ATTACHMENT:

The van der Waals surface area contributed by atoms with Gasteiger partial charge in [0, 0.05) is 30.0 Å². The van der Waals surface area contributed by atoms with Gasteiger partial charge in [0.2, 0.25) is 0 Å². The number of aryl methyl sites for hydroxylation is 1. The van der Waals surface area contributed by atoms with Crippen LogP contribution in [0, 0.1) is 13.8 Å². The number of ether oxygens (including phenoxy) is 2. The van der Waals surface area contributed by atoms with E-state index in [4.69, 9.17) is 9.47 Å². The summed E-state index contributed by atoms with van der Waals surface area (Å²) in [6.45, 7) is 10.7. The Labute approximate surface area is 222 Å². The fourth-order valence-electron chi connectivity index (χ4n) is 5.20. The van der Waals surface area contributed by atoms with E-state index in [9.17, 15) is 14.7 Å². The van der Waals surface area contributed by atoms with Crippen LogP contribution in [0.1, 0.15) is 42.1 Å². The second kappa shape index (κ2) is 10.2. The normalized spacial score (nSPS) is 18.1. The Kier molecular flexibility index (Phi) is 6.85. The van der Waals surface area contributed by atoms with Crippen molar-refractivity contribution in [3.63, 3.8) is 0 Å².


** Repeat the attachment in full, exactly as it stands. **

The van der Waals surface area contributed by atoms with Gasteiger partial charge in [0, 0.05) is 30.0 Å². The van der Waals surface area contributed by atoms with Gasteiger partial charge in [0.2, 0.25) is 0 Å². The number of aryl methyl sites for hydroxylation is 1. The van der Waals surface area contributed by atoms with Crippen LogP contribution in [0, 0.1) is 13.8 Å². The number of ether oxygens (including phenoxy) is 2. The van der Waals surface area contributed by atoms with E-state index in [4.69, 9.17) is 9.47 Å². The summed E-state index contributed by atoms with van der Waals surface area (Å²) in [6.45, 7) is 10.7. The Labute approximate surface area is 222 Å². The fourth-order valence-electron chi connectivity index (χ4n) is 5.20. The van der Waals surface area contributed by atoms with E-state index in [9.17, 15) is 14.7 Å². The van der Waals surface area contributed by atoms with Crippen LogP contribution in [0.1, 0.15) is 42.1 Å². The second kappa shape index (κ2) is 10.2. The normalized spacial score (nSPS) is 18.1. The Kier molecular flexibility index (Phi) is 6.85. The van der Waals surface area contributed by atoms with Crippen molar-refractivity contribution in [3.63, 3.8) is 0 Å².